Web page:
Monsters! • Artist in Focus: • Serene Bacigalupi
Monsters! • Our next project is based on a New York artist named Serene Bacigalupi. • Serene was born and raised in Norman, Oklahoma. • She graduated from Reed College with a degree in Anthropology in 2007. • Serene draws heavily from an interest in graffiti and street art when creating her style. • Artists that influence her: Wayne White, Quentin Blake, and Gary Larson.
How she works: • Serene first finds old paintings in thrift stores, yard sales, flea markets, etc. She usually searches for landscape lithographs and loves that they usually come with tacky gold frames. • She then sketches her characters so that they look like they are embedded in the scenery. • The monsters are then drawn directly onto the painting using only pen or paint-pen. • She remarks that sometimes she immediately knows which character she will put in a painting while on others she will stew for hours or weeks. • She has over 30 consistent characters and every character has a name, personality and habitat. All information was found at www.leroysplace.com
How do we start? • Unlike Serene, we don’t have a group of characters to choose from. • So we will create a character first and then choose a landscape. • Some of you may already know what type of character you want to create while others may not know where to start. • Lets look at character design and it’s history.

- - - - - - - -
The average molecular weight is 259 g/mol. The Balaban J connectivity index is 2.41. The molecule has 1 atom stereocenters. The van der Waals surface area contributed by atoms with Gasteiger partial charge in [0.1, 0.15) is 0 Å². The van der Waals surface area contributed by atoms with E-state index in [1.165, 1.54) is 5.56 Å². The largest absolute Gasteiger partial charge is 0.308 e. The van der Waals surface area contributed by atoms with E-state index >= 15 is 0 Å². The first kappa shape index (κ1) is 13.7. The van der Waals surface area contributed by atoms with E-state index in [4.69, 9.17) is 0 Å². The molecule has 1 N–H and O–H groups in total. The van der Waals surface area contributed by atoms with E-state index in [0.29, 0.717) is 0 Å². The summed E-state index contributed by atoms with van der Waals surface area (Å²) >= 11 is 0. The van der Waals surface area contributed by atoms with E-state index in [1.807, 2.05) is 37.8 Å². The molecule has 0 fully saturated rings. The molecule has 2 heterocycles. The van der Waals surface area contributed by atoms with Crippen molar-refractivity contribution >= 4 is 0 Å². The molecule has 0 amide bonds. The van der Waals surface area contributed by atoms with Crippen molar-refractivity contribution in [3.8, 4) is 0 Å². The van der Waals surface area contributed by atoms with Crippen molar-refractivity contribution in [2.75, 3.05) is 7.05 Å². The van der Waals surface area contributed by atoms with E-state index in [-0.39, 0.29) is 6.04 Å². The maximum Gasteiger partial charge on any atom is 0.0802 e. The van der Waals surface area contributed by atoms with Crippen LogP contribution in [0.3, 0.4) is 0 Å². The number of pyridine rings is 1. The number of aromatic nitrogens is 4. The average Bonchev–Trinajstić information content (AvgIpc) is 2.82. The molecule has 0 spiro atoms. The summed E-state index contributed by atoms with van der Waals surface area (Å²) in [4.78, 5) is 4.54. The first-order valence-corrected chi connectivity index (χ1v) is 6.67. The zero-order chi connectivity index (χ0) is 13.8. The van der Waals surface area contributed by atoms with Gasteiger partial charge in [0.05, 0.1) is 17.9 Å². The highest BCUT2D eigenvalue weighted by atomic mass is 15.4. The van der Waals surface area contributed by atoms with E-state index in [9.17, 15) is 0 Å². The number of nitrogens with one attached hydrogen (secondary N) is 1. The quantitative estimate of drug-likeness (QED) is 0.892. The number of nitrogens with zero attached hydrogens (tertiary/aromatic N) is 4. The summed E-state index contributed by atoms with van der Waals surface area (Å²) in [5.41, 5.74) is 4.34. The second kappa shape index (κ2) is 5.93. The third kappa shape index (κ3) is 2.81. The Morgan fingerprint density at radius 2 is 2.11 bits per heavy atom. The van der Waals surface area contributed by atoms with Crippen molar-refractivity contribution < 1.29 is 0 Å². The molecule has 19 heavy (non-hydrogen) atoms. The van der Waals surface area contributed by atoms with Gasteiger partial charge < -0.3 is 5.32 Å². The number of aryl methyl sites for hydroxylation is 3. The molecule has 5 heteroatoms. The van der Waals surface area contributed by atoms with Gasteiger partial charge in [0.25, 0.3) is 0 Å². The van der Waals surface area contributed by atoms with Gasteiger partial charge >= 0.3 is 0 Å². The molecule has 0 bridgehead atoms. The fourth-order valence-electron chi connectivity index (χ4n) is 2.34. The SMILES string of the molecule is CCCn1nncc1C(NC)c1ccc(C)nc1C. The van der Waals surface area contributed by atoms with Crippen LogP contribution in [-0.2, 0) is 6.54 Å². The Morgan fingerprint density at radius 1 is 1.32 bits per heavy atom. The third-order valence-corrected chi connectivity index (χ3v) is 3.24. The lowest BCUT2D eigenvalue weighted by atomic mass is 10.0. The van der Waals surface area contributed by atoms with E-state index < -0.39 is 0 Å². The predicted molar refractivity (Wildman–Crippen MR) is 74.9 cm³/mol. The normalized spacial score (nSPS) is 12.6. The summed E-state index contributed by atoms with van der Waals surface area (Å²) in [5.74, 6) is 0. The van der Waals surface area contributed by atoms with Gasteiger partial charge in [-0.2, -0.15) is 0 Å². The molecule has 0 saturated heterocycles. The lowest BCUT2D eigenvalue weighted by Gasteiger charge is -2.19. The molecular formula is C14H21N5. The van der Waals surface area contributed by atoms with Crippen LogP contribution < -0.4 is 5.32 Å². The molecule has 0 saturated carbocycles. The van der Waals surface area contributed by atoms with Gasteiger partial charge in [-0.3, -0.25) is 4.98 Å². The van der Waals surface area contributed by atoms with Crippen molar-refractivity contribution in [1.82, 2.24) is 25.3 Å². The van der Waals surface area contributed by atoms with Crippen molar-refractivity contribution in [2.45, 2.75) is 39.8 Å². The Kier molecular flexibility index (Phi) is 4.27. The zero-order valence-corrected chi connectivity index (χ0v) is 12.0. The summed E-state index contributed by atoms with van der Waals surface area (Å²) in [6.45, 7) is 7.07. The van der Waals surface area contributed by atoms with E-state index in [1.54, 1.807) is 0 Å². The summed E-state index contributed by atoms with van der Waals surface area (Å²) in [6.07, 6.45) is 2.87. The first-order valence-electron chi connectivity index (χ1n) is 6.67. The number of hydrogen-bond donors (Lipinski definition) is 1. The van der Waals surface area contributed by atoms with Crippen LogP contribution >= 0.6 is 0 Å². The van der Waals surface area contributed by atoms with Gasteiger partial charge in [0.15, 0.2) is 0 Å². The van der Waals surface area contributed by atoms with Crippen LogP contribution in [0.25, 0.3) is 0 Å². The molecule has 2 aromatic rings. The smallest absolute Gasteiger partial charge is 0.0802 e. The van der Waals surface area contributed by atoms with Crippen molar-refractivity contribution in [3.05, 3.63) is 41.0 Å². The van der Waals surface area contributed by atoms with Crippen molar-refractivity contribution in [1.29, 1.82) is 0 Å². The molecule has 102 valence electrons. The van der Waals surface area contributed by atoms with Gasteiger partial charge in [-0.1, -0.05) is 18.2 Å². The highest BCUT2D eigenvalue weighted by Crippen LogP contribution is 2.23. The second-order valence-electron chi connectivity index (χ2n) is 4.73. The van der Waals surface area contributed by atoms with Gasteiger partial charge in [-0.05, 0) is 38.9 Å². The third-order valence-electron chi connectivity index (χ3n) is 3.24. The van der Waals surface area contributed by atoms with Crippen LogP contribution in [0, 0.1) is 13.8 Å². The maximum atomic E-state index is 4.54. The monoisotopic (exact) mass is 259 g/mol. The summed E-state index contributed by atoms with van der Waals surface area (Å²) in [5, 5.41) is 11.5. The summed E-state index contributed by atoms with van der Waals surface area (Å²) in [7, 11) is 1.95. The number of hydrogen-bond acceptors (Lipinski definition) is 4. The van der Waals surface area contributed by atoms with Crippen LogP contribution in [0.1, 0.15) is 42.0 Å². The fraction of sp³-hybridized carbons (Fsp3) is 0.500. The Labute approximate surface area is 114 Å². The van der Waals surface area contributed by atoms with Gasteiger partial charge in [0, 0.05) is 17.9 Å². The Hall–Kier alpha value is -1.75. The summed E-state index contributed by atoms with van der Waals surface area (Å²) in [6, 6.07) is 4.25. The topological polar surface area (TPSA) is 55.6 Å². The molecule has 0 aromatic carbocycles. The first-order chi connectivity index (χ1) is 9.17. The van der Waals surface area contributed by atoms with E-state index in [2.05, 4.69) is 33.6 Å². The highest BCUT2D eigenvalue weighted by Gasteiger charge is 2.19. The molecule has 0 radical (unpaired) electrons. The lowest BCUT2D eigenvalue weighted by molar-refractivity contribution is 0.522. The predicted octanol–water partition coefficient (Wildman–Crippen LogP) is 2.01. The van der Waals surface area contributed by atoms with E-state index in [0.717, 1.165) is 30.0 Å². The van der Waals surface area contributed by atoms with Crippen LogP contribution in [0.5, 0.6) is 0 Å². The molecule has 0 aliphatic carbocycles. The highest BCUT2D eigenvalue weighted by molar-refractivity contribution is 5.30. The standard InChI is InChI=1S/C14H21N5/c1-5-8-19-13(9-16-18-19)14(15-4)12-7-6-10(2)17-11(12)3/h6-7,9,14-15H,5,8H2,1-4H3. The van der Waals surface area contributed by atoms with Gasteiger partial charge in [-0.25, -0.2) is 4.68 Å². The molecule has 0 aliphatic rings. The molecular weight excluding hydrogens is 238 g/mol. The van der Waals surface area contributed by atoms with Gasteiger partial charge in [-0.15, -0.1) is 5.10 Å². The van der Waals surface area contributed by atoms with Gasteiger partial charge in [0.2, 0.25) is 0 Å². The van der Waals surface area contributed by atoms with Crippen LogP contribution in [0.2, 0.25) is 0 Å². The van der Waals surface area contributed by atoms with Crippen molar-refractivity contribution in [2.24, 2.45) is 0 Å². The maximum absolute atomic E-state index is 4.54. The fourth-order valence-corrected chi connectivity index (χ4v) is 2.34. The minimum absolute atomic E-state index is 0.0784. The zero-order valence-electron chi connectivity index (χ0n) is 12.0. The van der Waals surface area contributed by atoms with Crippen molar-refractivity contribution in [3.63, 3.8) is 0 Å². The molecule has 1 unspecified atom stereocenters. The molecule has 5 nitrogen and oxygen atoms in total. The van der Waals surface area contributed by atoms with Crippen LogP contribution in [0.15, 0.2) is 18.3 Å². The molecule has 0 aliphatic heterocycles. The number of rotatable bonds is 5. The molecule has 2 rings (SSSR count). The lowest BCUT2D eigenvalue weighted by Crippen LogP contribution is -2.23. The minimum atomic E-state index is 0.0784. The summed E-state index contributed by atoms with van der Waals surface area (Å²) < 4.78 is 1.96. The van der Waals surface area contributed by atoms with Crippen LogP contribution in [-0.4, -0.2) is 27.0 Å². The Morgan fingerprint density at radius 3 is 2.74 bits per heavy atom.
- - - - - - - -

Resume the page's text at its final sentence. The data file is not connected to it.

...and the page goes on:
History • Character design has a long history which goes back to Greek and Egyptian illustration. The idea of creating a character illustration that symbolizes a person, place or thing (whether fictional or non-fictional) is a common method of representation. • For our purposes, we are interested in fictitious character design which traces its history back to comics, animation and also product brands. • The first comic strip published in America was in 1827 (Topffer “Histoire de Mr. Vieux Bois”) and the first animated cartoon was in 1908 (Cohl’s “Fantasmagorie”). Walt Disney’s “Steamboat Willy” was the first animated cartoon that included sound in 1928. As a product brand, many companies hire illustrators to create a character that represents their product.
History continued • How these creators come up with their characters is usually based on something or event from real life. • The creators of Mickey Mouse (Walt Disney & Ub Iwerks) were inspired to create the mouse after Walt Disney’s old pet mouse that he used to have as a boy back on the farm. • Chris Sanders created the character of Stitch back in 1985 for a children’s book pitch that turned out to be unsuccessful. When later asked to pitch any ideas for a new Disney movie, he remembered the character and pitched the story.
How will you create your monster? • For those that don’t know what they want to create: • Come up with a name, personality, habits, etc. • Pick an animal (or animals) that share those traits. • Now mutate your animal into a monster. Your monsters don’t have to be horrible, they just have to be abnormal! • For those that know what monster they will create: • Give your monster a name, personality, habits, etc. • What type of landscape would your monster thrive in? What type would they hate? • Draw various facial expressions for your monster.